The story begins on a grand scale. A regimental colonel has been tasked with making an example of an outlying village. With his two superhuman guards he confronts the town’s nominal leader. She just happens to be one of the world’s most fearsome legends.

It starts out as a revenge tale and morphs into the band getting back together which is itself subsumed under a tangentially related epic confrontation between political and military ambitions. It never gives up the intensity and importance of personal relationships, though. Familial, martial, and filial bonds drive most of the characters and inform their realistic if often objectively bad decisions.

Almost unconsciously, the reader experiences a world where same sex relationships are quotidian. They’re not more prominent, they just are, too. And that’s great. It wasn’t until I was at the end of the book where I wondered whether they weren’t ubiquitous. And right around then, I discovered they were. I never felt pushed or overwhelmed.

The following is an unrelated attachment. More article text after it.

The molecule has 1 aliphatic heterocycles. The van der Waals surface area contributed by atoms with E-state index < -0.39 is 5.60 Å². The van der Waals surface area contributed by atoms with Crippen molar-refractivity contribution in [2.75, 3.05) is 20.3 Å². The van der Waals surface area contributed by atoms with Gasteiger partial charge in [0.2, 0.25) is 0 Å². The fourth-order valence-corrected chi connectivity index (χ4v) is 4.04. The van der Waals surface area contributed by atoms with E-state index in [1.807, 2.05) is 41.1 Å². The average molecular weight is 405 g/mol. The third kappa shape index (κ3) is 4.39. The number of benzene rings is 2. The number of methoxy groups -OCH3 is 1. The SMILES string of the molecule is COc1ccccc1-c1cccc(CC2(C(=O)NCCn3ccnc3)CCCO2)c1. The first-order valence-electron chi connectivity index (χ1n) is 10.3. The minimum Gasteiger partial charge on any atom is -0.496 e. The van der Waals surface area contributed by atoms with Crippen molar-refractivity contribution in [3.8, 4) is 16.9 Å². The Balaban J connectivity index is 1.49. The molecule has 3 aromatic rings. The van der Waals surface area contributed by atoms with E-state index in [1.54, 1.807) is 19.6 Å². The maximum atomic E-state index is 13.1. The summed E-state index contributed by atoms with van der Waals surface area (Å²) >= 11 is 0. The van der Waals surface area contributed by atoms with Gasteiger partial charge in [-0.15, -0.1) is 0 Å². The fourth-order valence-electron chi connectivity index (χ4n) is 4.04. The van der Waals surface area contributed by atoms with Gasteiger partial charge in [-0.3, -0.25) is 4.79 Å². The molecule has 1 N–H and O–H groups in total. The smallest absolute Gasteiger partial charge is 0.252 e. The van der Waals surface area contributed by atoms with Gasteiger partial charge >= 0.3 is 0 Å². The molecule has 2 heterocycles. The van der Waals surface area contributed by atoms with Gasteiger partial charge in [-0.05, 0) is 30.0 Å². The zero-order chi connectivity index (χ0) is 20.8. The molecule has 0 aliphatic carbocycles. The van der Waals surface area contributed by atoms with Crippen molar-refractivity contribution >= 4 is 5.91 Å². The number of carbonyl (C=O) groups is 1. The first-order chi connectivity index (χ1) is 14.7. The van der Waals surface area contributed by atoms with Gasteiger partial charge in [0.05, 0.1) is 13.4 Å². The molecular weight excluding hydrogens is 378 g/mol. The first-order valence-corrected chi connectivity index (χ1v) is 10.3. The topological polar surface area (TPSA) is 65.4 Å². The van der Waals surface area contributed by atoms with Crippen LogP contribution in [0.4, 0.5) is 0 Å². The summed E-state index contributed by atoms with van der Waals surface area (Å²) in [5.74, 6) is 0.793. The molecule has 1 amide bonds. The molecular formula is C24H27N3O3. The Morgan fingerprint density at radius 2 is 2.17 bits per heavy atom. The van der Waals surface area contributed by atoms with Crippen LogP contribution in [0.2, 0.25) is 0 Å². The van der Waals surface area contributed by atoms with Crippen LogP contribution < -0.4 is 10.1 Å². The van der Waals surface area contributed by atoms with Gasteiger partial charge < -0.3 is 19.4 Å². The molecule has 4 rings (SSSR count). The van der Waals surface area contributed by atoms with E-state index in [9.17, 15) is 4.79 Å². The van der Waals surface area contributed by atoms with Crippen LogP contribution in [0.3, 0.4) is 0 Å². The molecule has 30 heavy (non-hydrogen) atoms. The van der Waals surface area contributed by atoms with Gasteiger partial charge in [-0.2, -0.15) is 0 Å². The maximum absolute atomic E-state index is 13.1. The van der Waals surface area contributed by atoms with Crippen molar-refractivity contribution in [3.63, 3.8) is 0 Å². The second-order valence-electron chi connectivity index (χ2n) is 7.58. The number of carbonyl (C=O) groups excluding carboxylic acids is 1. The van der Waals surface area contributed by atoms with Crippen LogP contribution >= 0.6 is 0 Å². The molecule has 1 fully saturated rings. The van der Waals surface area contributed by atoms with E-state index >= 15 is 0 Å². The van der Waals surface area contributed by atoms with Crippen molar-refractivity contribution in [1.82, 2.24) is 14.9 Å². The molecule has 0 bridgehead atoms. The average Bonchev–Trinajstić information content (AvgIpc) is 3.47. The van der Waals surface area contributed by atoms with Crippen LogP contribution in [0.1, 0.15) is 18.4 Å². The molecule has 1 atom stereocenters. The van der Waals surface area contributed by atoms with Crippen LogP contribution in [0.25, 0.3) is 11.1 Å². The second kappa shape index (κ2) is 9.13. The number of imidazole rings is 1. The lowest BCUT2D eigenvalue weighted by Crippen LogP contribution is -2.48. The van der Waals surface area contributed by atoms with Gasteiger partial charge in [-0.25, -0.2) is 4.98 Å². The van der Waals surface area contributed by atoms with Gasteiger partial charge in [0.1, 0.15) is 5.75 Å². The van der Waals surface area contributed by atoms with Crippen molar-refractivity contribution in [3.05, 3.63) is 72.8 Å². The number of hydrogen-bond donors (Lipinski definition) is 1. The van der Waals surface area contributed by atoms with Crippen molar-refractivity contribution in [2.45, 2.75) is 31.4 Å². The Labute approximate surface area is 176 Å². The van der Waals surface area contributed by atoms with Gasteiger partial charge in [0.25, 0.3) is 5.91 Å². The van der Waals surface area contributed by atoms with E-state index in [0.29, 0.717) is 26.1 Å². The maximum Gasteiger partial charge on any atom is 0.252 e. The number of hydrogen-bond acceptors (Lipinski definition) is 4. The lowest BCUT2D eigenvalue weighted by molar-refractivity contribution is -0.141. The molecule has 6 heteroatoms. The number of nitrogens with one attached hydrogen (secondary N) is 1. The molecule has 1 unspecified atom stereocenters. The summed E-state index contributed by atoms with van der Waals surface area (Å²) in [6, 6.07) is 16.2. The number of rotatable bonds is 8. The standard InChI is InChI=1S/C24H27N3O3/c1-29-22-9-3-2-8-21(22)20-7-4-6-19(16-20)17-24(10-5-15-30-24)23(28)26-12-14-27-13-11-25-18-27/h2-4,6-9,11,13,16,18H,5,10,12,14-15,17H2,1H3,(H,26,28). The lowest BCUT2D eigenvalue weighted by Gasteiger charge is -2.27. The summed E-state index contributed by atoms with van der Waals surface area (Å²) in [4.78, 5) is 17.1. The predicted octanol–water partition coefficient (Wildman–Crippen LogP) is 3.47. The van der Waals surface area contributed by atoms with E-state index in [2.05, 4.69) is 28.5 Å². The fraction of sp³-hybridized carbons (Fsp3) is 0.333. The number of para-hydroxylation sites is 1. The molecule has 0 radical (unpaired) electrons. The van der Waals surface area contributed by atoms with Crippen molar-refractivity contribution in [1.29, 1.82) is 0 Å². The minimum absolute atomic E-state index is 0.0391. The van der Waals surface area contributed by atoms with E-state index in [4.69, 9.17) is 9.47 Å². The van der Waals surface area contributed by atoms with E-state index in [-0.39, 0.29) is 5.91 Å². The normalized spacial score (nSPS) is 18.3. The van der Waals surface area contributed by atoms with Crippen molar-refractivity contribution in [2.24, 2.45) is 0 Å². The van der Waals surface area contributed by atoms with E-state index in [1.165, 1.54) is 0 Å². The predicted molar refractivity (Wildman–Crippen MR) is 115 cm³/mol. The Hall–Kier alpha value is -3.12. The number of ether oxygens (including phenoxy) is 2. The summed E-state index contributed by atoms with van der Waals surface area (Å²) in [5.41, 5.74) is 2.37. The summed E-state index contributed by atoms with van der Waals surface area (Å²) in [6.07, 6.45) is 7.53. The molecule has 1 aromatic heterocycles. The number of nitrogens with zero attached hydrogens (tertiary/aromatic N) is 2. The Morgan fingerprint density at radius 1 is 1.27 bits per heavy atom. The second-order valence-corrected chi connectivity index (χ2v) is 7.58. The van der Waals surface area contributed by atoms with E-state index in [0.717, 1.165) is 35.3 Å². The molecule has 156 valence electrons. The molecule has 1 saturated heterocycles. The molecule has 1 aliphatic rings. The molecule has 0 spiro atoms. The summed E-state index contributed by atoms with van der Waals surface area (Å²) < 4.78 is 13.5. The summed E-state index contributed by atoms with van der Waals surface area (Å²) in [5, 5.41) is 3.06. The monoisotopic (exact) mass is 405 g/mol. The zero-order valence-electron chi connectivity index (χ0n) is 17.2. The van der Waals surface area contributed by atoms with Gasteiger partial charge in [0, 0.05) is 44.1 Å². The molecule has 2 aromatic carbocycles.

So it’s doing all that right. There are plenty of strong flawed male and female characters, and even some complex representations of mustachioed women and veiled men. But, again, it isn’t overwrought. It just is. Engels in the fantastic.

The story’s compelling and there’s a real sense of fun. It’s a grim revenge tale that nonetheless plays with the conventions associated with that kind of thing. A sense of what a band of lusty conquerors might be like as people and what getting that band back together might entail.